Directed by Claire Paddison and James Flood, and performed by the University of Leicester’s Theatrical Society, this King Lear production was an interesting exploration into some of the subtler elements of the characters. It was a new twist on an old classic, and reinstated my love for both directing and King Lear itself.
The directors clearly took some excellent inspiration for their creation, from the renowned director Michael Attenborough, who’s own version of King Lear was powerfully thoughtful. The addition of the prostitute in Edgar’s entrance scene strongly highlighted his initial hedonistic morals, which will digress as the play goes on. Furthermore, the inclusion of Lear kissing Goneril’s forehead (when he is flattered) and the perversion of this kiss (when he is angry) was a nice callback to Attenborough’s perverse kiss (and it was far less uncomfortable to watch).
With King Lear having such a varied, memorable array of characters, the actors had to meet pretty high expectations, as is often the case for Shakespeare performances. My favourite portrayal was that of Regan: although sometimes the less memorable sister, the actress took a completely new turn with her that I adored. Regan was far more powerful in this version, using her sexuality to her full advantage – mostly with Cornwall, but notably with Oswald, in an attempt to persuade him. Lear’s actor made a similarly innovative choice with his character: as an old man, Lear is often depicted as frail from the very start, but this Lear was far more sprightly, and this excellently emphasised his deterioration throughout the acts. Edgar’s transformation during the play was slightly less intentional – he seemed very confused and unsure of himself, at the start – but he pulled it back during his Poor Tom scenes, which were a privilege to behold. The actor for Edmund was exactly what one would expect and love about Edmund: wry, cock-sure and able to deliver hilarious side-glances to the audience. The last notable mention would have to be that of Cornwall’s servant, who eventually comes to betray him: the actor took a sometimes overlooked and small role, and made sure that the audience remembered him, through his conflicted expressions (during the build-up) and explosive passion.
Paddison and Flood made their interpretation particularly memorable, however, through the subtle symbolism conveyed through their prop usage and placement. The flags of each castle were, of course, practical in signposting the location to the audience, but their underlying symbolism through choice of colour and motif was a nice nod to those who were familiar with the play. Lear’s ripping of the map, when dividing up his kingdom, served to make the decision feel more important and finite, which I thought was a nice, eloquent touch. And, finally, the Mad!Lear entering with a shopping trolley, full of rubbish, was a marvellous way to demonstrate his demise and nidir of the wheel of fortune.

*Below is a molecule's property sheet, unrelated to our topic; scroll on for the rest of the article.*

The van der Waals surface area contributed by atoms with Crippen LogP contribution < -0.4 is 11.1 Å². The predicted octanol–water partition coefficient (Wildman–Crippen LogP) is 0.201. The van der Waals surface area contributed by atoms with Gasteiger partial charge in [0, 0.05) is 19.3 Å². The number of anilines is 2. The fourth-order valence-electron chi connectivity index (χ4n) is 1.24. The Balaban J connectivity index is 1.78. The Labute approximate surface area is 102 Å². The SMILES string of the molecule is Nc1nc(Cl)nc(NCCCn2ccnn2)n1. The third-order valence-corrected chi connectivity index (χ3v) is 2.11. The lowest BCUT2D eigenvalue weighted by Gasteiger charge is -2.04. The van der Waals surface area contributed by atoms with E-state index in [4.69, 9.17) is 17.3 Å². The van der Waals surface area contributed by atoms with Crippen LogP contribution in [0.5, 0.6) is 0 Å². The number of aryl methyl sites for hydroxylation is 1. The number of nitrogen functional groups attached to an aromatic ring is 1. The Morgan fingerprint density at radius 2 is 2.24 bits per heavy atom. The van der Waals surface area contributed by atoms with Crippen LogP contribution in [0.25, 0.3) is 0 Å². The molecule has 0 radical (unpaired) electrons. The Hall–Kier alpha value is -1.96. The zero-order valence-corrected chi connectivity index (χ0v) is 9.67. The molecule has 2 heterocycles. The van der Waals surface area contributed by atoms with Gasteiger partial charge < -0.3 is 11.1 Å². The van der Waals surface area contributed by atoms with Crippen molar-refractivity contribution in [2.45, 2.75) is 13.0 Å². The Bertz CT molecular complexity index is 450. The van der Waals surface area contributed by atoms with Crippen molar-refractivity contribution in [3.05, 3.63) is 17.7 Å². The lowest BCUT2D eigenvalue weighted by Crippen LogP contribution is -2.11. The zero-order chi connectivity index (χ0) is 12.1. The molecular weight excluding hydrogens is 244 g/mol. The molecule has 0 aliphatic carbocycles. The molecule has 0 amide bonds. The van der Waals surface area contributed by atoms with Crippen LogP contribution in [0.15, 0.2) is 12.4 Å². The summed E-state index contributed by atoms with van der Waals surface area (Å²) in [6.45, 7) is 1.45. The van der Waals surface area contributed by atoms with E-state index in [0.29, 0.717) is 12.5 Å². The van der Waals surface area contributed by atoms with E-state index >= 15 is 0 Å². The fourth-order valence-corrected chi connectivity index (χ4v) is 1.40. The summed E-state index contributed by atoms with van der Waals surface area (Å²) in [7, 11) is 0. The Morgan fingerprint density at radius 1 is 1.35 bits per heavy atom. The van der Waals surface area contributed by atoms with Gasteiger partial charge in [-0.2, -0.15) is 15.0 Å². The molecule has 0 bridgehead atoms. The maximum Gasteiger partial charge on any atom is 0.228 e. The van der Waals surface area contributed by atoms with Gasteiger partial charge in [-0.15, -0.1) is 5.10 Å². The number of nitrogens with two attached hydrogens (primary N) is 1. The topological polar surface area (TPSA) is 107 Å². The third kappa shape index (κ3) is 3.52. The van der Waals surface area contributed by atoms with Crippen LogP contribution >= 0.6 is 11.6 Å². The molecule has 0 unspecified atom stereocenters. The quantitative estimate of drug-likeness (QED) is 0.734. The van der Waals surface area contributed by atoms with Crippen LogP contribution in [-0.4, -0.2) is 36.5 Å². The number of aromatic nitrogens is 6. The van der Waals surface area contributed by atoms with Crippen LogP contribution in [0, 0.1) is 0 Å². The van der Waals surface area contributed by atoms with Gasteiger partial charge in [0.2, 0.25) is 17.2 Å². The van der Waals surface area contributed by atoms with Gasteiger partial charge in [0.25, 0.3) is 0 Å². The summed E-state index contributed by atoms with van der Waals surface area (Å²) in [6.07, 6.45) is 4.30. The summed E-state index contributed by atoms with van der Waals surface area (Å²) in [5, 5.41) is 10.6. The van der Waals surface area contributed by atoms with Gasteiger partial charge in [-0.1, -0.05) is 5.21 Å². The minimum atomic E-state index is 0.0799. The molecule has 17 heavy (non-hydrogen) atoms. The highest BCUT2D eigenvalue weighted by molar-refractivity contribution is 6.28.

My only criticism – since no production can be perfect – was of the supposed ‘adaptation’ element; you would be right to wonder what part of it was an adaptation, because the audience experienced the same confusion. There were quiet hints throughout that this King Lear was taking place in the modern setting of a drug cartel – the beatboxing of the Fool’s songs; the piñata full of cocaine, snorted by the knights; the electric torches – and this could have made for a very interesting modern adaptation. But these elements weren’t explored much further: Lear was still a king, swords were used rather than modern weapons, and the actors still operated in a pagan world. I would have loved to have seen this narcotic elements accentuated even further – but, despite that, it was still an amazing production that absolutely did justice to the Shakespeare original.